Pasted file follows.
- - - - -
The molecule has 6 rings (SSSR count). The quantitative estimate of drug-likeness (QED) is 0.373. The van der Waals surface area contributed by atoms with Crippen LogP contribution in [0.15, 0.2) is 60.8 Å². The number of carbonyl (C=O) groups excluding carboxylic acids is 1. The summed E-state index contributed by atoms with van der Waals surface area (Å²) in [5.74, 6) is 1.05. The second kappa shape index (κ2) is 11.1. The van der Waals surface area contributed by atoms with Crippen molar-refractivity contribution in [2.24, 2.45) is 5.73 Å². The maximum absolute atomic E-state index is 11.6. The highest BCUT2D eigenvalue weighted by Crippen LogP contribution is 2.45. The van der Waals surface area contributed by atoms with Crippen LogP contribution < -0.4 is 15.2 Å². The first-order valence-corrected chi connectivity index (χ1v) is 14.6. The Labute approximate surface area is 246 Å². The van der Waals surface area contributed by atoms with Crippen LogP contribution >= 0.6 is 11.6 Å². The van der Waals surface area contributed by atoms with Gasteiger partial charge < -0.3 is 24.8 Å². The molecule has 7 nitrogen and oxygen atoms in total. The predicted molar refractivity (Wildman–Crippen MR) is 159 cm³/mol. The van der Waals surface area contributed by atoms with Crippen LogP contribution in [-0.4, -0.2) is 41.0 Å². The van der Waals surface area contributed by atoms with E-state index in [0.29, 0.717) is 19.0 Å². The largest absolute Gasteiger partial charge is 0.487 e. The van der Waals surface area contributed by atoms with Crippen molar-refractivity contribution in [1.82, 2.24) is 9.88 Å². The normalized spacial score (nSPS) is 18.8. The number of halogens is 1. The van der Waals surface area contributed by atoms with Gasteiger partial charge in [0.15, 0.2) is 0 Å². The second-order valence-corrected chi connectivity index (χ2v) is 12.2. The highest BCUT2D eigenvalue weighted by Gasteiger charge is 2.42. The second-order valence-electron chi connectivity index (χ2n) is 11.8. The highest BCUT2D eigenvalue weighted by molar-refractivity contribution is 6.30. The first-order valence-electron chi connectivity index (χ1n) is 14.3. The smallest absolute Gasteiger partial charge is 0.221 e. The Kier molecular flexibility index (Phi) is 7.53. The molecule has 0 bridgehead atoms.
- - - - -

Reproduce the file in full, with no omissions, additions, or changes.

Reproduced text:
The molecule has 6 rings (SSSR count). The quantitative estimate of drug-likeness (QED) is 0.373. The van der Waals surface area contributed by atoms with Crippen LogP contribution in [0.15, 0.2) is 60.8 Å². The number of carbonyl (C=O) groups excluding carboxylic acids is 1. The summed E-state index contributed by atoms with van der Waals surface area (Å²) in [5.74, 6) is 1.05. The second kappa shape index (κ2) is 11.1. The van der Waals surface area contributed by atoms with Crippen molar-refractivity contribution in [2.24, 2.45) is 5.73 Å². The maximum absolute atomic E-state index is 11.6. The highest BCUT2D eigenvalue weighted by Crippen LogP contribution is 2.45. The van der Waals surface area contributed by atoms with Crippen LogP contribution < -0.4 is 15.2 Å². The first-order valence-corrected chi connectivity index (χ1v) is 14.6. The Labute approximate surface area is 246 Å². The van der Waals surface area contributed by atoms with Crippen LogP contribution >= 0.6 is 11.6 Å². The van der Waals surface area contributed by atoms with Gasteiger partial charge < -0.3 is 24.8 Å². The molecule has 7 nitrogen and oxygen atoms in total. The predicted molar refractivity (Wildman–Crippen MR) is 159 cm³/mol. The van der Waals surface area contributed by atoms with Crippen LogP contribution in [-0.4, -0.2) is 41.0 Å². The van der Waals surface area contributed by atoms with E-state index in [0.29, 0.717) is 19.0 Å². The largest absolute Gasteiger partial charge is 0.487 e. The van der Waals surface area contributed by atoms with Crippen molar-refractivity contribution in [1.82, 2.24) is 9.88 Å². The normalized spacial score (nSPS) is 18.8. The number of halogens is 1. The van der Waals surface area contributed by atoms with Gasteiger partial charge in [0.15, 0.2) is 0 Å². The second-order valence-corrected chi connectivity index (χ2v) is 12.2. The highest BCUT2D eigenvalue weighted by Gasteiger charge is 2.42. The second-order valence-electron chi connectivity index (χ2n) is 11.8. The highest BCUT2D eigenvalue weighted by molar-refractivity contribution is 6.30. The first-order valence-electron chi connectivity index (χ1n) is 14.3. The smallest absolute Gasteiger partial charge is 0.221 e. The Kier molecular flexibility index (Phi) is 7.53. The molecule has 0 bridgehead atoms.